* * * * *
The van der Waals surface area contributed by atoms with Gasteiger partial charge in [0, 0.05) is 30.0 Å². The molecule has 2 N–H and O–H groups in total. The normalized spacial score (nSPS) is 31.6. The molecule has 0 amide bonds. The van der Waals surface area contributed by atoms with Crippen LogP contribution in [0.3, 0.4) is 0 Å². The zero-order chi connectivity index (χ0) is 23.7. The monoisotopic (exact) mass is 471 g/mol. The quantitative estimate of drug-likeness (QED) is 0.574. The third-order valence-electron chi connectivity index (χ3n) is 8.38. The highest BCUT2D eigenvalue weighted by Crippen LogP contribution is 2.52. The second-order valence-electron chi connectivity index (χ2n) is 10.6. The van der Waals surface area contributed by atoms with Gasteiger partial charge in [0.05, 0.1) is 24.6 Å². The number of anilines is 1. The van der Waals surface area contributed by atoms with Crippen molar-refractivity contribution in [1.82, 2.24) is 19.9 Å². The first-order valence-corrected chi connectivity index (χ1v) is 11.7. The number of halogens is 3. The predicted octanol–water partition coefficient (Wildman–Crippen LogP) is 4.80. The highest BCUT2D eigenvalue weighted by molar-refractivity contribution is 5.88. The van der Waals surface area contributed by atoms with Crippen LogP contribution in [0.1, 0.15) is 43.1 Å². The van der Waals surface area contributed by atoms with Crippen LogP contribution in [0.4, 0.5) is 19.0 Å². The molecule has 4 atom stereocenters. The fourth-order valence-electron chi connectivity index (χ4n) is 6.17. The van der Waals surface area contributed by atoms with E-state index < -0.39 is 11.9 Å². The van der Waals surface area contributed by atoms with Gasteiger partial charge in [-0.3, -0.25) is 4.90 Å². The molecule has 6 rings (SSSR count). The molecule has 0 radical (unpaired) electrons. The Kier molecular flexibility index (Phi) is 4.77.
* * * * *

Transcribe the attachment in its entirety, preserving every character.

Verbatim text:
The van der Waals surface area contributed by atoms with Gasteiger partial charge in [0, 0.05) is 30.0 Å². The molecule has 2 N–H and O–H groups in total. The normalized spacial score (nSPS) is 31.6. The molecule has 0 amide bonds. The van der Waals surface area contributed by atoms with Crippen LogP contribution in [0.3, 0.4) is 0 Å². The zero-order chi connectivity index (χ0) is 23.7. The monoisotopic (exact) mass is 471 g/mol. The quantitative estimate of drug-likeness (QED) is 0.574. The third-order valence-electron chi connectivity index (χ3n) is 8.38. The highest BCUT2D eigenvalue weighted by Crippen LogP contribution is 2.52. The second-order valence-electron chi connectivity index (χ2n) is 10.6. The van der Waals surface area contributed by atoms with Gasteiger partial charge in [0.05, 0.1) is 24.6 Å². The number of anilines is 1. The van der Waals surface area contributed by atoms with Crippen molar-refractivity contribution in [1.82, 2.24) is 19.9 Å². The first-order valence-corrected chi connectivity index (χ1v) is 11.7. The number of halogens is 3. The predicted octanol–water partition coefficient (Wildman–Crippen LogP) is 4.80. The highest BCUT2D eigenvalue weighted by molar-refractivity contribution is 5.88. The van der Waals surface area contributed by atoms with Crippen LogP contribution in [0.1, 0.15) is 43.1 Å². The van der Waals surface area contributed by atoms with Crippen LogP contribution in [0.4, 0.5) is 19.0 Å². The molecule has 4 atom stereocenters. The fourth-order valence-electron chi connectivity index (χ4n) is 6.17. The van der Waals surface area contributed by atoms with E-state index < -0.39 is 11.9 Å². The van der Waals surface area contributed by atoms with Gasteiger partial charge in [-0.3, -0.25) is 4.90 Å². The molecule has 6 rings (SSSR count). The molecule has 0 radical (unpaired) electrons. The Kier molecular flexibility index (Phi) is 4.77.